Part of the reason she comes back to her senses comes in the person of third beau Michael ( Lee Pace), a penniless piano player who can offer Delysia only his talent and love. And Joe (Ciaran Hinds), the darling lingerie designer sought after by hordes of fawning socialites, remembers the real world he has deserted when he meets the plain and authentic Miss Pettigrew.
Also intruding upon this superficial world are the ominous warnings of World War II. This is London, 1939, and Hitler’s name shouts from newspaper headlines just at the edge of our focus as the bundles are thrown down on the pavement. Military planes drone overhead and more than a few air raid sirens send everyone into a temporary panic, even if they do, in the end turn out to be drills only. Only Joe and Miss Pettigrew remember the realities of the last war and know the somber events that will soon engulf them again.
This is a period piece that transcends time and place, even though the era is expertly evoked in atmosphere and detail. It is also an optimistic little gem of a film that far outshines the cheap baubles competing with it for screen time.
Not to miss.
Poor Miss Pettigrew. Summarily fired without any severance pay, she is quite desperate. And in a series of comic misadventures she is only tantalized by the food that almost makes it to her very hungry mouth.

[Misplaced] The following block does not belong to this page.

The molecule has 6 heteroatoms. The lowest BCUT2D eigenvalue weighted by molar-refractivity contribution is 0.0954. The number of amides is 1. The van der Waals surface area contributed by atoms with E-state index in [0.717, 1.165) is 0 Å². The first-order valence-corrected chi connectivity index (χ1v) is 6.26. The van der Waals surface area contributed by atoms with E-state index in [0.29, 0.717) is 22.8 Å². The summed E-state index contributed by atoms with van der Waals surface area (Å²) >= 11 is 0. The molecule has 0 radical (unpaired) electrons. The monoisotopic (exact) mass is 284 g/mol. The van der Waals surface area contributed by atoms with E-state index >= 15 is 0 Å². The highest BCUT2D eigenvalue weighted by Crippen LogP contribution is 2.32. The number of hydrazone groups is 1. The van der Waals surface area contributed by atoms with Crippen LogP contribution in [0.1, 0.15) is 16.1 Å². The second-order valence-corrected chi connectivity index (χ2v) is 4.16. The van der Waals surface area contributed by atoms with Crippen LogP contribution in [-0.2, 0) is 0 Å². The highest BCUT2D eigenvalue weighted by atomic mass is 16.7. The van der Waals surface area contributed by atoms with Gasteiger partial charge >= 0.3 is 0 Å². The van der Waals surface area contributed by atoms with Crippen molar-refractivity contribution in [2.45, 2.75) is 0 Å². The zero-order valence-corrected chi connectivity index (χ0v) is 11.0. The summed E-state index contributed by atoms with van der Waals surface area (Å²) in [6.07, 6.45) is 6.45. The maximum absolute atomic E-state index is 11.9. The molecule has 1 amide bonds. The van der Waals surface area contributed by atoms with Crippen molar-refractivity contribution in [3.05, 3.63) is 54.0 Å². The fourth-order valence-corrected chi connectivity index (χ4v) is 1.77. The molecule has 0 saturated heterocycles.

Just as she is about to taste the steaming bowl from a soup kitchen, someone bumps into her and knocks it to the ground. In Delysia’s kitchen she looks at the breakfast nut bread with longing, but events sweep her away from its rich goodness. The shimmering pastry at the lingerie show tumbles from her plate onto the polished shoes of Joe just when their conversation has begun to get interesting. Later on, when she is offered her pick of luscious canapés, the night’s events have taken away her appetite.
Finally, homeless once again, she is about to pick up a half eaten apple when the efficient street sweeper whisks it away.
Miss Pettigrew deserves better. Let’s bake a dish worthy of her – that very rich nut bread that she never got to taste. We’ll even throw in some apple slices, ours coming from a pristine one instead of the moldy one she almost gleans from the gutter.
Yes, nut bread has substance, with a delicate sweetness just like our heroine. And it is so much better than those other rich and artificial delicacies that reflect the world around her.
Apple Nut Bread
- 1/4 cup soft butter
- 2/3 cup white sugar
- 1 egg
- 1/4 cup sour cream
- 2 large apples, grated
- 1-3/4 cup flour
- 1 teaspoon baking soda
- 1 teaspoon baking powder
- 1 teaspoon cinnamon
- 1/2 cup pecans,chopped fine
Step 1: Preheat oven to 350 degrees.
Step 2: Grease and flour a 9" x 5" loaf pan.
Step 3: In a medium bowl, mix together the butter and sugar.
Step 4: Add the egg, sour cream and grated apples.
Step 5: In a separate bowl, sift together the flour, baking soda, baking powder and cinnamon.
Step 6: Add the dry mixture to the wet mixture, stirring well.
Step 7: Stir in the finely chopped pecans.
Step 8: Bake the bread for 50-60 minutes until a toothpick inserted comes out clean.
Recipe Source: Breakfast and Brunch Recipes. com